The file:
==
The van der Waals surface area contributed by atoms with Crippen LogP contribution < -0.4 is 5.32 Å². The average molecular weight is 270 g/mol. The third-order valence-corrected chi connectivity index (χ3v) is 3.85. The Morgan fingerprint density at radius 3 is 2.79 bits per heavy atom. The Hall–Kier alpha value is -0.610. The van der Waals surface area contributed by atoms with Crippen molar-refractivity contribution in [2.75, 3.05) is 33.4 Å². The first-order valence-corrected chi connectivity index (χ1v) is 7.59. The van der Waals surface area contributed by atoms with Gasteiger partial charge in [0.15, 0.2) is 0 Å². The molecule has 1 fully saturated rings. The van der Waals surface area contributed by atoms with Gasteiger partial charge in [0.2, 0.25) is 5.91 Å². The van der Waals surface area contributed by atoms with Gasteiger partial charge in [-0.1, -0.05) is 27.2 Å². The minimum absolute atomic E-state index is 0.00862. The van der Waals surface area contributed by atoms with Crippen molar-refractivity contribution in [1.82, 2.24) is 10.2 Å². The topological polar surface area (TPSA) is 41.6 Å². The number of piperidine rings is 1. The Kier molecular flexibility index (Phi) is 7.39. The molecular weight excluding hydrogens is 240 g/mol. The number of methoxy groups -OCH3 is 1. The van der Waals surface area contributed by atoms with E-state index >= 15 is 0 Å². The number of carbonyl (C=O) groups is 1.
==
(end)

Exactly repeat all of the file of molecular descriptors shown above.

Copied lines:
The van der Waals surface area contributed by atoms with Crippen LogP contribution < -0.4 is 5.32 Å². The average molecular weight is 270 g/mol. The third-order valence-corrected chi connectivity index (χ3v) is 3.85. The Morgan fingerprint density at radius 3 is 2.79 bits per heavy atom. The Hall–Kier alpha value is -0.610. The van der Waals surface area contributed by atoms with Crippen molar-refractivity contribution in [2.75, 3.05) is 33.4 Å². The first-order valence-corrected chi connectivity index (χ1v) is 7.59. The van der Waals surface area contributed by atoms with Gasteiger partial charge in [0.15, 0.2) is 0 Å². The molecule has 1 fully saturated rings. The van der Waals surface area contributed by atoms with Gasteiger partial charge in [0.2, 0.25) is 5.91 Å². The van der Waals surface area contributed by atoms with Gasteiger partial charge in [-0.1, -0.05) is 27.2 Å². The minimum absolute atomic E-state index is 0.00862. The van der Waals surface area contributed by atoms with Crippen molar-refractivity contribution in [1.82, 2.24) is 10.2 Å². The topological polar surface area (TPSA) is 41.6 Å². The number of piperidine rings is 1. The Kier molecular flexibility index (Phi) is 7.39. The molecular weight excluding hydrogens is 240 g/mol. The number of methoxy groups -OCH3 is 1. The van der Waals surface area contributed by atoms with E-state index >= 15 is 0 Å². The number of carbonyl (C=O) groups is 1.